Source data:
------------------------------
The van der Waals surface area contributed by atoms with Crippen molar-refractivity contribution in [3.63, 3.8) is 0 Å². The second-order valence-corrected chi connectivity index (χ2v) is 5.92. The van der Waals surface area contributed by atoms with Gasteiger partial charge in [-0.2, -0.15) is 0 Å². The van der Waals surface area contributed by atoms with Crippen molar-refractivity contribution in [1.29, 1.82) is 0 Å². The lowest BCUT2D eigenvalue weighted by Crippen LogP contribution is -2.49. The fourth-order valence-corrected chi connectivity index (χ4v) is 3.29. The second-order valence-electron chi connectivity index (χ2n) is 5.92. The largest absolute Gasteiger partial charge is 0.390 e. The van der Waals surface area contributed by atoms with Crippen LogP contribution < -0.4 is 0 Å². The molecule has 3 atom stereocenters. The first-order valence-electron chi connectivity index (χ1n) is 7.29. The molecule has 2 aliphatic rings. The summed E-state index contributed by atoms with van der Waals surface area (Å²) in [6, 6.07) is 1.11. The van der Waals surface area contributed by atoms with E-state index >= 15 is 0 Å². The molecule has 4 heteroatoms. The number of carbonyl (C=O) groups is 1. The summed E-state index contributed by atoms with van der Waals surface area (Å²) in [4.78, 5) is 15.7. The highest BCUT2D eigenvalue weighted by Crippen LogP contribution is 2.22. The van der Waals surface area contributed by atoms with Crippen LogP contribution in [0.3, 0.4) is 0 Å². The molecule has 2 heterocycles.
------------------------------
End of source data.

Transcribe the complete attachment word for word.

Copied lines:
The van der Waals surface area contributed by atoms with Crippen molar-refractivity contribution in [3.63, 3.8) is 0 Å². The second-order valence-corrected chi connectivity index (χ2v) is 5.92. The van der Waals surface area contributed by atoms with Gasteiger partial charge in [-0.2, -0.15) is 0 Å². The van der Waals surface area contributed by atoms with Crippen molar-refractivity contribution in [1.29, 1.82) is 0 Å². The lowest BCUT2D eigenvalue weighted by Crippen LogP contribution is -2.49. The fourth-order valence-corrected chi connectivity index (χ4v) is 3.29. The second-order valence-electron chi connectivity index (χ2n) is 5.92. The largest absolute Gasteiger partial charge is 0.390 e. The van der Waals surface area contributed by atoms with Crippen LogP contribution < -0.4 is 0 Å². The molecule has 3 atom stereocenters. The first-order valence-electron chi connectivity index (χ1n) is 7.29. The molecule has 2 aliphatic rings. The summed E-state index contributed by atoms with van der Waals surface area (Å²) in [6, 6.07) is 1.11. The van der Waals surface area contributed by atoms with E-state index >= 15 is 0 Å². The molecule has 4 heteroatoms. The number of carbonyl (C=O) groups is 1. The summed E-state index contributed by atoms with van der Waals surface area (Å²) in [4.78, 5) is 15.7. The highest BCUT2D eigenvalue weighted by Crippen LogP contribution is 2.22. The van der Waals surface area contributed by atoms with Crippen LogP contribution in [0.3, 0.4) is 0 Å². The molecule has 2 heterocycles.